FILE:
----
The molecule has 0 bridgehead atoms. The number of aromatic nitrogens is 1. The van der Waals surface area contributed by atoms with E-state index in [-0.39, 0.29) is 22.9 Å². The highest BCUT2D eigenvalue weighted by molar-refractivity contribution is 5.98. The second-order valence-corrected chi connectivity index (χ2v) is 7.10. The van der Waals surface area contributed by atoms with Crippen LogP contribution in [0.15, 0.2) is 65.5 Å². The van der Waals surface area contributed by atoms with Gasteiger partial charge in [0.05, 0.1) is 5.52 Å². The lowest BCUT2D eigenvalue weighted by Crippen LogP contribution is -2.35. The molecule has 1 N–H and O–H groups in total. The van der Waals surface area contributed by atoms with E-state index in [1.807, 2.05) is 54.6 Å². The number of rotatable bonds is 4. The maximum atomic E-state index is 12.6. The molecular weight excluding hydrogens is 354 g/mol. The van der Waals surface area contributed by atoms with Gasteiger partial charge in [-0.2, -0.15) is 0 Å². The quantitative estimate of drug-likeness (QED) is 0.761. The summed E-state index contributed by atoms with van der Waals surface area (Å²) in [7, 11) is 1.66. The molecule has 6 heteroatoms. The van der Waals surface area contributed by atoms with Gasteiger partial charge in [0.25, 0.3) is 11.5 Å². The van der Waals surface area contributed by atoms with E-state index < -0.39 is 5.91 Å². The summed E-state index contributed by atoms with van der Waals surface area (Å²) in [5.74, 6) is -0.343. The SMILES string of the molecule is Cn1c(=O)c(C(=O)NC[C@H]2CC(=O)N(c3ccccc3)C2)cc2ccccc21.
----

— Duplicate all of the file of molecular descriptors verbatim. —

The molecule has 0 bridgehead atoms. The number of aromatic nitrogens is 1. The van der Waals surface area contributed by atoms with E-state index in [-0.39, 0.29) is 22.9 Å². The highest BCUT2D eigenvalue weighted by molar-refractivity contribution is 5.98. The second-order valence-corrected chi connectivity index (χ2v) is 7.10. The van der Waals surface area contributed by atoms with Crippen LogP contribution in [0.15, 0.2) is 65.5 Å². The van der Waals surface area contributed by atoms with Gasteiger partial charge in [0.05, 0.1) is 5.52 Å². The lowest BCUT2D eigenvalue weighted by Crippen LogP contribution is -2.35. The molecule has 1 N–H and O–H groups in total. The van der Waals surface area contributed by atoms with E-state index in [1.807, 2.05) is 54.6 Å². The number of rotatable bonds is 4. The maximum atomic E-state index is 12.6. The molecular weight excluding hydrogens is 354 g/mol. The van der Waals surface area contributed by atoms with Gasteiger partial charge in [-0.2, -0.15) is 0 Å². The quantitative estimate of drug-likeness (QED) is 0.761. The summed E-state index contributed by atoms with van der Waals surface area (Å²) in [7, 11) is 1.66. The molecule has 6 heteroatoms. The van der Waals surface area contributed by atoms with Gasteiger partial charge in [0.25, 0.3) is 11.5 Å². The van der Waals surface area contributed by atoms with E-state index < -0.39 is 5.91 Å². The summed E-state index contributed by atoms with van der Waals surface area (Å²) in [5.74, 6) is -0.343. The SMILES string of the molecule is Cn1c(=O)c(C(=O)NC[C@H]2CC(=O)N(c3ccccc3)C2)cc2ccccc21.